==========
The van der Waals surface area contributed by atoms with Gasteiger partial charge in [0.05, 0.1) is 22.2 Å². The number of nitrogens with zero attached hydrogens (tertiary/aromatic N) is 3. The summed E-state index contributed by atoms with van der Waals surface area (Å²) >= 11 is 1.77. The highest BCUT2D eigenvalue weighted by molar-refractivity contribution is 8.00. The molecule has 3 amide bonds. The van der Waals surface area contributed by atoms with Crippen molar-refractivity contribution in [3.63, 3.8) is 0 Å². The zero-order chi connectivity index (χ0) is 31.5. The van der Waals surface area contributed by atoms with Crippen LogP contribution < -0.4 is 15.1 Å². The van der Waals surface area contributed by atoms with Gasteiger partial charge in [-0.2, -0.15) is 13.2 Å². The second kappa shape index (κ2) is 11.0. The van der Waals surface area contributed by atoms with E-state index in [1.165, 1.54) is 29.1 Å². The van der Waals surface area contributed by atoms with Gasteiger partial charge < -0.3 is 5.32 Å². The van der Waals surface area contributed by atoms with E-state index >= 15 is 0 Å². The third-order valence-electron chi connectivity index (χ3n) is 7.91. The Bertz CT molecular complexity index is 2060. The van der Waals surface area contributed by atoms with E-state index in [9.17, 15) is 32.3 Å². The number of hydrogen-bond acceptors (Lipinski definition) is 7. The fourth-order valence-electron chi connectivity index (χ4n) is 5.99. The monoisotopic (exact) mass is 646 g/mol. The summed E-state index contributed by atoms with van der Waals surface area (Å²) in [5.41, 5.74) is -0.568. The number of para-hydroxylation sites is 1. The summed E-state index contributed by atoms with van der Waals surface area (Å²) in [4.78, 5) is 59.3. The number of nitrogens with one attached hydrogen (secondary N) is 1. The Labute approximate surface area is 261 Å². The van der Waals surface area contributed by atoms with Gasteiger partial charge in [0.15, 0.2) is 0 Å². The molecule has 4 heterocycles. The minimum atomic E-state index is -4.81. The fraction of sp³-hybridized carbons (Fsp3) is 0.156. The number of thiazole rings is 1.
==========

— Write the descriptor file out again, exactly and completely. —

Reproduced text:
The van der Waals surface area contributed by atoms with Gasteiger partial charge in [0.05, 0.1) is 22.2 Å². The number of nitrogens with zero attached hydrogens (tertiary/aromatic N) is 3. The summed E-state index contributed by atoms with van der Waals surface area (Å²) >= 11 is 1.77. The highest BCUT2D eigenvalue weighted by molar-refractivity contribution is 8.00. The molecule has 3 amide bonds. The van der Waals surface area contributed by atoms with Crippen molar-refractivity contribution in [3.63, 3.8) is 0 Å². The zero-order chi connectivity index (χ0) is 31.5. The van der Waals surface area contributed by atoms with Crippen LogP contribution < -0.4 is 15.1 Å². The van der Waals surface area contributed by atoms with Gasteiger partial charge in [-0.2, -0.15) is 13.2 Å². The second kappa shape index (κ2) is 11.0. The van der Waals surface area contributed by atoms with E-state index in [1.165, 1.54) is 29.1 Å². The van der Waals surface area contributed by atoms with Gasteiger partial charge < -0.3 is 5.32 Å². The van der Waals surface area contributed by atoms with E-state index >= 15 is 0 Å². The third-order valence-electron chi connectivity index (χ3n) is 7.91. The Bertz CT molecular complexity index is 2060. The van der Waals surface area contributed by atoms with E-state index in [9.17, 15) is 32.3 Å². The number of hydrogen-bond acceptors (Lipinski definition) is 7. The fourth-order valence-electron chi connectivity index (χ4n) is 5.99. The monoisotopic (exact) mass is 646 g/mol. The summed E-state index contributed by atoms with van der Waals surface area (Å²) in [5.41, 5.74) is -0.568. The number of para-hydroxylation sites is 1. The summed E-state index contributed by atoms with van der Waals surface area (Å²) in [4.78, 5) is 59.3. The number of nitrogens with one attached hydrogen (secondary N) is 1. The Labute approximate surface area is 261 Å². The van der Waals surface area contributed by atoms with Gasteiger partial charge in [0.15, 0.2) is 0 Å². The molecule has 4 heterocycles. The minimum atomic E-state index is -4.81. The fraction of sp³-hybridized carbons (Fsp3) is 0.156. The number of thiazole rings is 1.